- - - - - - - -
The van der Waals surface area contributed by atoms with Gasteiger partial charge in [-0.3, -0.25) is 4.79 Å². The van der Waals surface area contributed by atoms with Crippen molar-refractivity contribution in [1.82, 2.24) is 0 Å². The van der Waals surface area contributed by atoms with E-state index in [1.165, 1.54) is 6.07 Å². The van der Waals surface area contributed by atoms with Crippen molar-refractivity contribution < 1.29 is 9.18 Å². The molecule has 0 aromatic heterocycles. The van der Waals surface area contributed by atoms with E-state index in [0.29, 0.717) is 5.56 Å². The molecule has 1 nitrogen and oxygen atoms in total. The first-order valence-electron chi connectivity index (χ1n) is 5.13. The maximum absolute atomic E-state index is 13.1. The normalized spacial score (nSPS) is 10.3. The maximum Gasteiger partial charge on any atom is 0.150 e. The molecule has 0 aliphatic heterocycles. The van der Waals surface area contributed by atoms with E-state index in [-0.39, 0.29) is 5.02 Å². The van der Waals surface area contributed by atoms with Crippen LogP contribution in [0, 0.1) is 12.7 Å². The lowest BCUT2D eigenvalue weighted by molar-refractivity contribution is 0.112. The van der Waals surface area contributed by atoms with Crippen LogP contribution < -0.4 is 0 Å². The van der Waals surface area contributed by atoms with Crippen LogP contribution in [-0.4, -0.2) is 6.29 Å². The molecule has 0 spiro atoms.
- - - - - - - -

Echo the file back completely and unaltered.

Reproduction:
The van der Waals surface area contributed by atoms with Gasteiger partial charge in [-0.3, -0.25) is 4.79 Å². The van der Waals surface area contributed by atoms with Crippen molar-refractivity contribution in [1.82, 2.24) is 0 Å². The van der Waals surface area contributed by atoms with E-state index in [1.165, 1.54) is 6.07 Å². The van der Waals surface area contributed by atoms with Crippen molar-refractivity contribution < 1.29 is 9.18 Å². The molecule has 0 aromatic heterocycles. The van der Waals surface area contributed by atoms with E-state index in [0.29, 0.717) is 5.56 Å². The molecule has 1 nitrogen and oxygen atoms in total. The first-order valence-electron chi connectivity index (χ1n) is 5.13. The maximum absolute atomic E-state index is 13.1. The normalized spacial score (nSPS) is 10.3. The maximum Gasteiger partial charge on any atom is 0.150 e. The molecule has 0 aliphatic heterocycles. The van der Waals surface area contributed by atoms with E-state index in [-0.39, 0.29) is 5.02 Å². The van der Waals surface area contributed by atoms with Crippen LogP contribution in [0, 0.1) is 12.7 Å². The lowest BCUT2D eigenvalue weighted by molar-refractivity contribution is 0.112. The van der Waals surface area contributed by atoms with Crippen LogP contribution < -0.4 is 0 Å². The van der Waals surface area contributed by atoms with Crippen LogP contribution in [-0.4, -0.2) is 6.29 Å². The molecule has 0 spiro atoms.